HIDE, SEEK AND CAPTURE
Hector Skevington-Postles chooses VariCam LT for Big Cats, a new BBC series following the snow leopards of Himachal Pradesh.
We were very fortunate to have some excellent local guides. When you finally see the snow leopards you’re simply amazed. Then you need to remember to focus on getting a good shot!
To film the elusive snow leopards after hiking for miles in freezing temperatures to capture them.
Using the VariCam LT meant Hector could shoot in low light conditions, with a camera that is light enough to carry around the mountainous Himachal Pradesh.
Himachal Pradesh, meaning the Abode of Snow, is a mountainous state of North India. Located in the Western Himalayas, it is home to the highest living community of people in the world.
With two-thirds of the state covered in forests, Himachal Pradesh also accommodates 77 mammalian species, with one in particular which is extremely camera shy. The rocky slopes are the perfect camouflage for the smoky-grey fur with dark-grey to black rosettes, of the snow leopard.
The cats of Northern India
Endangered and reclusive, the snow leopards choose to live in steep terrains, full of rocky outcrops and ravines, allowing them to hunt in peace. At present there are thought to be just 450 to 500 snow leopards living in India.
“Seeing a snow leopard for the first time is like a childhood dream come true."
“Seeing a snow leopard for the first time is like a childhood dream come true. This also creates a certain amount of pressure to ensure that I take the perfect shot after two weeks on the side of a hill walking miles and miles everyday,” says Hector Skevington-Postles, Director of Photography on Big Cats, which aired on BBC One in January 2018.
With the help of spotters, the crew managed to capture three different snow leopards on four occasions. “If you see one, it would be a kilometre away or even more, then you walk for as long as three hours to get to where it was,” comments Hector. “It’s an amazing moment that you’ve really got to look for. I really enjoyed that time.”
"Thanks to the native 5000 ISO, I was able to achieve a clean shot of the wild cats in very low light conditions.”
Snow leopards were first shown on the first series of ‘Planet Earth’. Their behaviour was then captured for ‘Planet Earth II’. As the animals are most active at dawn and dusk, the shooting had to take place in low light. “VariCam has dual native ISO settings. Thanks to the native 5000 ISO, I was able to achieve a clean shot of the wild cats in very low light conditions,” adds Hector. “You have the right place, the right environment, the right people on the ground but it still takes a lot to just get in a position to film it.”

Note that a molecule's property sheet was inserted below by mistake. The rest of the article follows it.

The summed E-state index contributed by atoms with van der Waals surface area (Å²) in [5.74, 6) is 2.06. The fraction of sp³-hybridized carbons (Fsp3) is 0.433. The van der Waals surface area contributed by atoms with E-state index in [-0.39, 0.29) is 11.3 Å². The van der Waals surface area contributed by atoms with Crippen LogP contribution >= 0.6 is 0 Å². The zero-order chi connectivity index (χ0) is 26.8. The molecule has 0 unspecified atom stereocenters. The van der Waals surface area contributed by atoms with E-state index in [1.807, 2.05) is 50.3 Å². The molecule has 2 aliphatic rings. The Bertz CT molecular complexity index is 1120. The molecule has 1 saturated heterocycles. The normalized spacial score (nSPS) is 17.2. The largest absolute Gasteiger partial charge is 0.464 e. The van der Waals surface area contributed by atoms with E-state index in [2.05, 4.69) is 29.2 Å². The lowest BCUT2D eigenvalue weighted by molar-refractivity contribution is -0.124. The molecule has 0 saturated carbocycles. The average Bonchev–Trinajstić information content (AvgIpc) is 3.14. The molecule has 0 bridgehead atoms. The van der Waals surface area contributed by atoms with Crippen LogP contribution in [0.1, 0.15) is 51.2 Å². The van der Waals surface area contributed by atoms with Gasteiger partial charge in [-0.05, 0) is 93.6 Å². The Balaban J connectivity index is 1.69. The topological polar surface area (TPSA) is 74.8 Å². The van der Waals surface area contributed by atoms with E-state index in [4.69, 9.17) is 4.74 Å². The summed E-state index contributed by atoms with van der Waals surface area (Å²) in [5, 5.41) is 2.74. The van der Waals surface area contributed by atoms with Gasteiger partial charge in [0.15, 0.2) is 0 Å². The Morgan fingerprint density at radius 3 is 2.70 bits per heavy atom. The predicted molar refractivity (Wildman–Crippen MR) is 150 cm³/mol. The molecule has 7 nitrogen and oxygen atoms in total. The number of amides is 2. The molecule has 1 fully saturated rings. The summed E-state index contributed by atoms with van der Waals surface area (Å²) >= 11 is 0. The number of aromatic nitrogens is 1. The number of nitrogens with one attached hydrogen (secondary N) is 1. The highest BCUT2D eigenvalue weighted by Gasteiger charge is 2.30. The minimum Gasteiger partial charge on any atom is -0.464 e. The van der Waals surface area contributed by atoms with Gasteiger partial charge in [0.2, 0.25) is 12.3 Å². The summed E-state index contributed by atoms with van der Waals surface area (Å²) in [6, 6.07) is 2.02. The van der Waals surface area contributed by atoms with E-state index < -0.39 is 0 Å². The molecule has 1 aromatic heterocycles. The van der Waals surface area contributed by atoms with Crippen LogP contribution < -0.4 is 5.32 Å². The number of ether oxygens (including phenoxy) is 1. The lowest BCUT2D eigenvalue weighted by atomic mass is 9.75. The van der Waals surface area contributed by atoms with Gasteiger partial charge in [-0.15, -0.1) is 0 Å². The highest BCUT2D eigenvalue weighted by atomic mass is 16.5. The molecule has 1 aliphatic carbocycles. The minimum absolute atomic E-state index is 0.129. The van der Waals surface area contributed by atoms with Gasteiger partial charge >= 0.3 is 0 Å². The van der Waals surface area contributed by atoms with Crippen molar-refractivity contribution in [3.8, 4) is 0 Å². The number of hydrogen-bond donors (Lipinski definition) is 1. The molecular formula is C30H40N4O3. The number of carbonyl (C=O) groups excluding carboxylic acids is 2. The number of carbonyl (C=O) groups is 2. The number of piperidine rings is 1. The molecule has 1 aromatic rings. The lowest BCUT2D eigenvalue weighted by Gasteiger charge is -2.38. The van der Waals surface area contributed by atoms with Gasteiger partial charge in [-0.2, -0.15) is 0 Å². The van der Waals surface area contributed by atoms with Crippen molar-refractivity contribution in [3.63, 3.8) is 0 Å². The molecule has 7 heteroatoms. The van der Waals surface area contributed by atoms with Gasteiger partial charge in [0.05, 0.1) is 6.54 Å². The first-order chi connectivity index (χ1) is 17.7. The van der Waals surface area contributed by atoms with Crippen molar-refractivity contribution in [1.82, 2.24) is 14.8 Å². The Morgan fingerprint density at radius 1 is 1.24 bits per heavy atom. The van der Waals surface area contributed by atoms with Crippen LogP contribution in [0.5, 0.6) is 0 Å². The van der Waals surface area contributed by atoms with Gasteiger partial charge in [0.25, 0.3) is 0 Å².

© All images copyright: Anna Place
The dawn and dusk in Himachal Pradesh
The crew spent a total of five weeks in Northern India. Five weeks became six, because just as they finished shooting the weather conditions meant they weren’t able to leave Himachal Pradesh for a further eight days.
"I was offered a number of cameras which I immediately ruled out due to their weight.”
The days spent in North India were sunny and bright, however at night the temperatures could drop off even to minus 10 degrees. “This wasn’t my first trip to this region. I’ve been there before shooting on the ‘Mountains’ series for the BBC Natural History Unit,” comments Hector.
Hence, the camera operator was aware of the weather conditions in North India and was certain about what camera would be the perfect fit for the project.
“Considering the cold weather, I had to bear the battery in mind. Having used VariCam LT before, I knew its power usage,” explains Hector. “Also, if you’ve got to do 10kms up the hill you want to save as much weight as you can. It was therefore crucial how many batteries we could carry but more importantly, how big the camera could be. I was offered a number of cameras which I immediately ruled out due to their weight.”
Capturing snow leopards
“I’d say another crucial reason for choosing VariCam was the viewfinder. I believe it’s the best viewfinder out there and it makes so much difference to me. I take it everywhere, put it on different cameras, it’s incredible,” says Hector. “The cats are always going to be a long way away. So I chose the Varicam LT, in order that we had the option to increase the ISO.
It meant that, once we combined it with a Canon CN20 50-1000mm lens, we had the extra sensitivity needed to maintain the focus - which is always a problem over that kind of distance.”
“It’s an amazing moment that you’ve really got to look for. I really enjoyed that time.”
Nevertheless, the quality of the camera does not guarantee success in natural history, you still need luck. “We were very fortunate to have some excellent local guides. When you finally see the snow leopards you’re simply amazed. Then you need to remember to focus on getting a good shot!” adds Hector.
Big Cats airs on BBC One in the UK January 2018: bbc.co.uk/bigcats
© All images copyright: Anna Place